There have been several picture-book autobiographies of children’s book authors and illustrators over the past few years. Sadly, most have left me feeling just a little underwhelmed. While I personally enjoyed them, I felt like they were aimed more at their long-time adult fans than at contemporary child readers. While I, as an adult, was able to appreciate the rich context and interesting personal histories, I wondered if children would be able to relate to the stories and find directly relevant meaning within the pages. So, although I myself am a fan of Lois Ehlert, I’ll admit I was a bit skeptical when I picked up THE SCRAPS BOOK. Boy was I in for a delightful surprise!
Despite the high page count, there is nothing in this book that feels the least bit self-indulgent. Every page seems lovingly designed to encourage and instruct young artists. (And aren’t we all artists when we’re young? Perhaps with this book, more of us will remain so.) Throughout, Ehlert generously shares her inspirations, her processes, her notes and journals, even her messes and mistakes, giving readers insights into her books as well as her life as an artist.THE SCRAPS BOOK excerpt
I think this is truly a book people of all ages can enjoy, and the world is definitely a better place for having THE SCRAPS BOOK in it.
Facts First! Nonfiction Monday

(Disclaimer: Review copy was checked out from my local library.)

2014 Washington Library Media Association (WLMA) Conference

I had a wonderful time presenting with Mary Cronk Farrell at the 2014 WLMA Conference last Saturday! The title of our talk was “Fostering 21st Century Learning with Today’s Nonfiction,” and we delivered it to a room overflowing with teacher/librarians (aren’t t/l’s the best!?) who were looking for new ideas and book recommendations.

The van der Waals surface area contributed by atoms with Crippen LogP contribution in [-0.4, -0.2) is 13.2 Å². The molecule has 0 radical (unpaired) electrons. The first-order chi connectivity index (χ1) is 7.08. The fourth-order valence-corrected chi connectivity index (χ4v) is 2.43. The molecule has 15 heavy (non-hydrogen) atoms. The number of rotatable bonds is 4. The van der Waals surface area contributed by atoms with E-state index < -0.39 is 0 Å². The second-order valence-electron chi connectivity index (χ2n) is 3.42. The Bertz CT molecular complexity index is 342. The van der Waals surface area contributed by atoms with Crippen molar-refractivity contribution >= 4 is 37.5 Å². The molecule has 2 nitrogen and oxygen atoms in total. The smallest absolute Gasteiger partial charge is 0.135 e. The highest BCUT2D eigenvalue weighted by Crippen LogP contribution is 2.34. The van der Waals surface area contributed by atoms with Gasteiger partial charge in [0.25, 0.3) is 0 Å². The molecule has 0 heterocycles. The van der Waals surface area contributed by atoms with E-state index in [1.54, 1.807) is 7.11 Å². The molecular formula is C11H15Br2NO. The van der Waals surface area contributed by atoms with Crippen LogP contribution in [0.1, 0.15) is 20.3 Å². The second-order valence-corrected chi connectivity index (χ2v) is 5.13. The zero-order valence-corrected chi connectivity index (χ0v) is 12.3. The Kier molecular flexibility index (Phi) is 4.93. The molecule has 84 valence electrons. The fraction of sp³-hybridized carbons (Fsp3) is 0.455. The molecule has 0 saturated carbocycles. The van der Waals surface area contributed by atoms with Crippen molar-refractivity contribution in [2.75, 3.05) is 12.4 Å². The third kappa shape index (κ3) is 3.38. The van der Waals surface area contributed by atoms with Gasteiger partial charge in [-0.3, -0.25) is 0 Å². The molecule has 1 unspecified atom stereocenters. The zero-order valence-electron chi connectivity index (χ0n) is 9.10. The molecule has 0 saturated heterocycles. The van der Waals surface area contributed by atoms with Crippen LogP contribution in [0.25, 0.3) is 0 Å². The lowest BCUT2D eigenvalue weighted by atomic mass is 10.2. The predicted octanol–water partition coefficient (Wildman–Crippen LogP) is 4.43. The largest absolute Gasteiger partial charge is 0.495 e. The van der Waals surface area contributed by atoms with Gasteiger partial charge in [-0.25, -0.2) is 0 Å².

Mary sharing BRAVE GIRL
Mary sharing BRAVE GIRL

Our presentation discussed how much of the nonfiction being published now is so much more than “just” its subject. There are innovative formats, emotionally-charged stories, cross-discipline explorations, etc. A just-the-facts approach simply won’t be published these days, as kids have easy access to information in a variety of formats AND are faced with so many options competing for their attention. This makes nonfiction a particularly compelling choice for students in and out of the classroom or library setting.
Mary presentingMary and I took turns sharing some of our favorite recent nonfiction titles–including Mary’s PURE GRIT and my BE A CHANGEMAKER and EMMANUEL’S DREAM– and how we felt they could be used in the library or classroom to achieve multiple learning goals simultaneously, including covering core curriculum subjects, social-emotional learning, problem solving and critical thinking, creativity and innovation, information and media literacy, and technology skills. We got the librarians talking to us and to each other, and we even had them try out some exercises they might use with their students. (Let me tell you, those librarians can write, too!)
Since several attendees asked for our slides, here is the deck we used in our talk, and, since we ran out of handouts due to the overwhelming attendance, here is the handout that we passed out with the list of books referenced.
Speaker goodie cup
Speaker goodie cup!
Thanks so much for having us, WLMA! Thanks so much for the book love and dedication you put into your work each and every day, teacher/librarians! And, thanks, Mary, for being such a great co-presenter and making everything easy!

My dog, Prim
My dog, Prim, catching up on some lap time
Of course, no matter how much fun I have speaking at conferences like this, it’s always good to be home again.